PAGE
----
Mike Clinton is a Professor in Work Psychology and Head of Department, Human Resource Management & Employment Relations at King's Business School. Mike first joined King’s College London over 20 years ago and became a Head of Department in 2022.
Mike’s research focuses on worker wellbeing and effectiveness. He is particularly interested in how worker wellbeing and effectiveness can be sustained together over long periods of time. He explores how peoples' orientations to their work, and the changing nature of modern work itself, affect worker wellbeing and effectiveness, and their inter-relationship. His recent research projects have involved studies of the contradictions of hybrid working, vocational callings and self-sacrifice as double-edge swords, and how a demanding day at work can turn workers into risky drivers on the way home afterwards. Mike’s work draws on psychological theories about self-control and self-determination, goal systems, and personal resource allocation.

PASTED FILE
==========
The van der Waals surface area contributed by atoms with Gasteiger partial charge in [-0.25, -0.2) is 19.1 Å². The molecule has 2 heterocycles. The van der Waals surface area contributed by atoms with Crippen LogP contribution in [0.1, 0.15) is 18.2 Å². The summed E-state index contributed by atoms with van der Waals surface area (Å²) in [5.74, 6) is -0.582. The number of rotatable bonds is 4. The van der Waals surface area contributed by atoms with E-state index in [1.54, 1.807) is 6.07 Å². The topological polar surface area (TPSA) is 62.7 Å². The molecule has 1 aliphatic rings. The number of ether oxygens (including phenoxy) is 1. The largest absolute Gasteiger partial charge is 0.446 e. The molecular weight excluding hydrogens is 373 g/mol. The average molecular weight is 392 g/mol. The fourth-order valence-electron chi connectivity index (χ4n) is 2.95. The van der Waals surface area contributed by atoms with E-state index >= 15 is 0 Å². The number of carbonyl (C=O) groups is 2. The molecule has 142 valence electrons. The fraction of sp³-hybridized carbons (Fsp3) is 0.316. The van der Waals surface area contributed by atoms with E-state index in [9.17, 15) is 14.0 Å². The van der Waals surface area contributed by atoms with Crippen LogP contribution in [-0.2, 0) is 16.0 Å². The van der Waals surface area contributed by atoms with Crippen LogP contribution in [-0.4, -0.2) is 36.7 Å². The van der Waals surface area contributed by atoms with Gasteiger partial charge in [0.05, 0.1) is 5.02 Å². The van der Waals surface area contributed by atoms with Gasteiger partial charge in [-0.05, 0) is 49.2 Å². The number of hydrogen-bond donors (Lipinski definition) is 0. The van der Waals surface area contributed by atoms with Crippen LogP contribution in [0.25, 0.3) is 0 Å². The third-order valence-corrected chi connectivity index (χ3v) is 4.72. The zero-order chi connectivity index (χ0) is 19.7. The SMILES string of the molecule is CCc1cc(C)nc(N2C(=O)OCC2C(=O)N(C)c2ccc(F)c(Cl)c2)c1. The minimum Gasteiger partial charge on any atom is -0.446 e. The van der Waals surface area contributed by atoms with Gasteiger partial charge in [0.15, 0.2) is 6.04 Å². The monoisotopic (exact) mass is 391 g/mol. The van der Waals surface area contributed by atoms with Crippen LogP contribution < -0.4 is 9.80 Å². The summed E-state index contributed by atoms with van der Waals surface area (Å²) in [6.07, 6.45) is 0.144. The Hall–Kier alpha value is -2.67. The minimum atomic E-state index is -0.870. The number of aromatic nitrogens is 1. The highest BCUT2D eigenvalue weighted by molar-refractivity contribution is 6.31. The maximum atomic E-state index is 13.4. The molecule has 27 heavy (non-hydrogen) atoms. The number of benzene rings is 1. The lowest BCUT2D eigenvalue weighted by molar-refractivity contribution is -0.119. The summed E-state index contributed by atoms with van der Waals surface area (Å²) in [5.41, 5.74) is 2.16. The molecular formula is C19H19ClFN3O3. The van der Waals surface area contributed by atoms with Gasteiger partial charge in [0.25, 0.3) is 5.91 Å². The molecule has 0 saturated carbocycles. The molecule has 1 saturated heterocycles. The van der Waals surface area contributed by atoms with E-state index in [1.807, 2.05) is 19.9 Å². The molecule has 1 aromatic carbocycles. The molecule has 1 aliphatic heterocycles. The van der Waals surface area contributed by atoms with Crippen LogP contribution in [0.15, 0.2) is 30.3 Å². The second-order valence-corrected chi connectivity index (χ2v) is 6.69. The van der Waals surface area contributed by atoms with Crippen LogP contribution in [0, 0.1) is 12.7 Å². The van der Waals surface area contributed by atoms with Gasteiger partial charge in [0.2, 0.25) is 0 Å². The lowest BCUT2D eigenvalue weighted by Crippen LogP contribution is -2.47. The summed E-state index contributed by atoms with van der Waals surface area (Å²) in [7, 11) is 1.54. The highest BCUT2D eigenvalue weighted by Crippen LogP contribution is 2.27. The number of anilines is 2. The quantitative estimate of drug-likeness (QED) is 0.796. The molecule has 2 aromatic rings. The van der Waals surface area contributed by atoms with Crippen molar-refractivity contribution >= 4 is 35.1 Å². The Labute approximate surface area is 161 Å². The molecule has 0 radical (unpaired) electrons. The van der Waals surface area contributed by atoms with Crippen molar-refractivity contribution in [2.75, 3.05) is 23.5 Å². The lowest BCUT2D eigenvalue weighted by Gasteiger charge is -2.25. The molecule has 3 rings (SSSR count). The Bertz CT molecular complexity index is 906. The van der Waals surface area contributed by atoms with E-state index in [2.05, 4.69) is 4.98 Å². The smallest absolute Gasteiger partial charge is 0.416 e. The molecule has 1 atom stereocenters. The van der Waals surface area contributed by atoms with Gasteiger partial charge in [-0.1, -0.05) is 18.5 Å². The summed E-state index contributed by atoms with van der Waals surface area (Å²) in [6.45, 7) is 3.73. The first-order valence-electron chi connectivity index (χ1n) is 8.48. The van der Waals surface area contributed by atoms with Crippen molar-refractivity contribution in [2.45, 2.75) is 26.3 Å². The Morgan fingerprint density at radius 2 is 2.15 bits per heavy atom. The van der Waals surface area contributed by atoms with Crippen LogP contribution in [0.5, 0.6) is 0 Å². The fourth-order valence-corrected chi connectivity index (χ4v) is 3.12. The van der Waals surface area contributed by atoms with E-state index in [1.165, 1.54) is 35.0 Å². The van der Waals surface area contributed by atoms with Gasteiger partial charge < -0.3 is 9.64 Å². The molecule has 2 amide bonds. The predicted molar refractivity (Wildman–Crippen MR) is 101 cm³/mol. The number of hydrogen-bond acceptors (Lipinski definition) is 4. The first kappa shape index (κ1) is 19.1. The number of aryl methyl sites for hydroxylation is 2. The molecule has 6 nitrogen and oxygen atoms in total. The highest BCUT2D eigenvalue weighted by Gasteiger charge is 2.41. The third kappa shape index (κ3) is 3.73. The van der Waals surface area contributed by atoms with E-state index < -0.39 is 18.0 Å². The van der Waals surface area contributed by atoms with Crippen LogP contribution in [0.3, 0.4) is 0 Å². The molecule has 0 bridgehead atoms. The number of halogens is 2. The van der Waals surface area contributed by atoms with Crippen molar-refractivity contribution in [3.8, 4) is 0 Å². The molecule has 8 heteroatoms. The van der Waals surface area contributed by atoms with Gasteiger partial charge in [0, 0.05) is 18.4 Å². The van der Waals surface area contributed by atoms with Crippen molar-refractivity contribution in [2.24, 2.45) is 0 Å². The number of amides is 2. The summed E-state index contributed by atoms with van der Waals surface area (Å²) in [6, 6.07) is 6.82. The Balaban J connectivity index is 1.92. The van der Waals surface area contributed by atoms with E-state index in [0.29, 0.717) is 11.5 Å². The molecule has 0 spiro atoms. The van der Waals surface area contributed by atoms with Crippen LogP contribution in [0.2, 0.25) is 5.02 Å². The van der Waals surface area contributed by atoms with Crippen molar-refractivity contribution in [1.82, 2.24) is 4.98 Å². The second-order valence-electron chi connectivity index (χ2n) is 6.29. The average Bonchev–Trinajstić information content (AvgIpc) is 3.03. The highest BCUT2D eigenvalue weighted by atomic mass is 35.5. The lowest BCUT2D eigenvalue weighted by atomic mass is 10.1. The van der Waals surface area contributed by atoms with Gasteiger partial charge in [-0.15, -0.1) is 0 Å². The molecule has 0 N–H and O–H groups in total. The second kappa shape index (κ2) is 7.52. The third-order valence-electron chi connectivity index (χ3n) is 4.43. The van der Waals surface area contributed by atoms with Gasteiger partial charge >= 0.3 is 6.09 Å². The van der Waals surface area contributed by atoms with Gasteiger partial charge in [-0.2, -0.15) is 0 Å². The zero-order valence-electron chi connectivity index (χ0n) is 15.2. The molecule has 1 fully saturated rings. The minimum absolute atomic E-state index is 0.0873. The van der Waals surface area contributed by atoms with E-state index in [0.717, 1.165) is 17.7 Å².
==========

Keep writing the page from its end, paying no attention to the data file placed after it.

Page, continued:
Mike has conducted studies in a number of UK organisations including the Armed Services, the NHS, the Equality and Human Rights Commission and the Church of England. He has published in many of the top international journals in his field, including Journal of Management, Journal of Organizational Behavior, Journal of Occupational & Organizational Psychology, Journal of Vocational Behavior, Journal of Occupational Health Psychology, and Human Resource Management Journal. Mike has expertise in research methodology and statistics. His research draws mainly on longitudinal and daily diary research designs. He has run short methods courses at King’s and the LSE, on topics of multivariate statistics, moderation and mediation, and structural equation modelling.
Mike supervises several doctoral researchers and is currently interested in supervising talented early-career scholars from 2024 in the topic areas of 1) callings or 2) self-control at work.
Mike's Research Excellence Framework 2021 impact case study was called Enhancing Clergy Wellbeing and Effectiveness in the Church of England. Read the impact feature on this case study here.
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